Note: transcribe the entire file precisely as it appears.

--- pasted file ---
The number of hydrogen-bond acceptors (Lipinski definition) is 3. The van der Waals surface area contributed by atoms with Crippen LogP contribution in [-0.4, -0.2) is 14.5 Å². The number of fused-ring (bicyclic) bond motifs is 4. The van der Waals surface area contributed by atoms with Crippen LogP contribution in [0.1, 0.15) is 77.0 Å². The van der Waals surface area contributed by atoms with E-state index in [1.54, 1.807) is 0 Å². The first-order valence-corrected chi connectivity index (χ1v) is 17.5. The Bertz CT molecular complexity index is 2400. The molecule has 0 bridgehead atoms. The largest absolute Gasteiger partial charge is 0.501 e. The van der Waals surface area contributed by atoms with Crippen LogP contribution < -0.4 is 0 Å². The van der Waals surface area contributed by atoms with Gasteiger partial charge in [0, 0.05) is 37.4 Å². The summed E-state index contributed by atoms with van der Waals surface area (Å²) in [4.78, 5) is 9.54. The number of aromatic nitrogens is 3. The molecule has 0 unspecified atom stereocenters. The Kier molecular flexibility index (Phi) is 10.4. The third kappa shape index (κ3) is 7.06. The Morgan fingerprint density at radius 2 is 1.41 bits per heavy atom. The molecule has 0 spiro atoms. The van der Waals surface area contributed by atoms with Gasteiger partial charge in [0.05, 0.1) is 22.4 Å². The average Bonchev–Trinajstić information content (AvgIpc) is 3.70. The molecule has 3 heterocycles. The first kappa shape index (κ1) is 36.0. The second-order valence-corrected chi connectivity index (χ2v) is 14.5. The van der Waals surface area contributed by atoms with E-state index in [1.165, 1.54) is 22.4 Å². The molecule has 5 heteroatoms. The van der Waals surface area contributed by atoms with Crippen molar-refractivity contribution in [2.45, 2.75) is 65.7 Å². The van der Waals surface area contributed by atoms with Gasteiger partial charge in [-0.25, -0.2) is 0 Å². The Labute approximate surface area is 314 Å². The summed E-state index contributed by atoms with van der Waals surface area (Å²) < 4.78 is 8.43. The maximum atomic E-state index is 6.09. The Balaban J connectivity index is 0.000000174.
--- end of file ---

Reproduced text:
The number of hydrogen-bond acceptors (Lipinski definition) is 3. The van der Waals surface area contributed by atoms with Crippen LogP contribution in [-0.4, -0.2) is 14.5 Å². The number of fused-ring (bicyclic) bond motifs is 4. The van der Waals surface area contributed by atoms with Crippen LogP contribution in [0.1, 0.15) is 77.0 Å². The van der Waals surface area contributed by atoms with E-state index in [1.54, 1.807) is 0 Å². The first-order valence-corrected chi connectivity index (χ1v) is 17.5. The Bertz CT molecular complexity index is 2400. The molecule has 0 bridgehead atoms. The largest absolute Gasteiger partial charge is 0.501 e. The van der Waals surface area contributed by atoms with Crippen LogP contribution < -0.4 is 0 Å². The van der Waals surface area contributed by atoms with Gasteiger partial charge in [0, 0.05) is 37.4 Å². The summed E-state index contributed by atoms with van der Waals surface area (Å²) in [4.78, 5) is 9.54. The number of aromatic nitrogens is 3. The molecule has 0 unspecified atom stereocenters. The Kier molecular flexibility index (Phi) is 10.4. The third kappa shape index (κ3) is 7.06. The Morgan fingerprint density at radius 2 is 1.41 bits per heavy atom. The molecule has 0 spiro atoms. The van der Waals surface area contributed by atoms with Gasteiger partial charge in [0.05, 0.1) is 22.4 Å². The average Bonchev–Trinajstić information content (AvgIpc) is 3.70. The molecule has 3 heterocycles. The first kappa shape index (κ1) is 36.0. The second-order valence-corrected chi connectivity index (χ2v) is 14.5. The van der Waals surface area contributed by atoms with E-state index in [1.165, 1.54) is 22.4 Å². The molecule has 5 heteroatoms. The van der Waals surface area contributed by atoms with Crippen molar-refractivity contribution in [2.45, 2.75) is 65.7 Å². The van der Waals surface area contributed by atoms with Gasteiger partial charge in [-0.25, -0.2) is 0 Å². The Labute approximate surface area is 314 Å². The summed E-state index contributed by atoms with van der Waals surface area (Å²) < 4.78 is 8.43. The maximum atomic E-state index is 6.09. The Balaban J connectivity index is 0.000000174.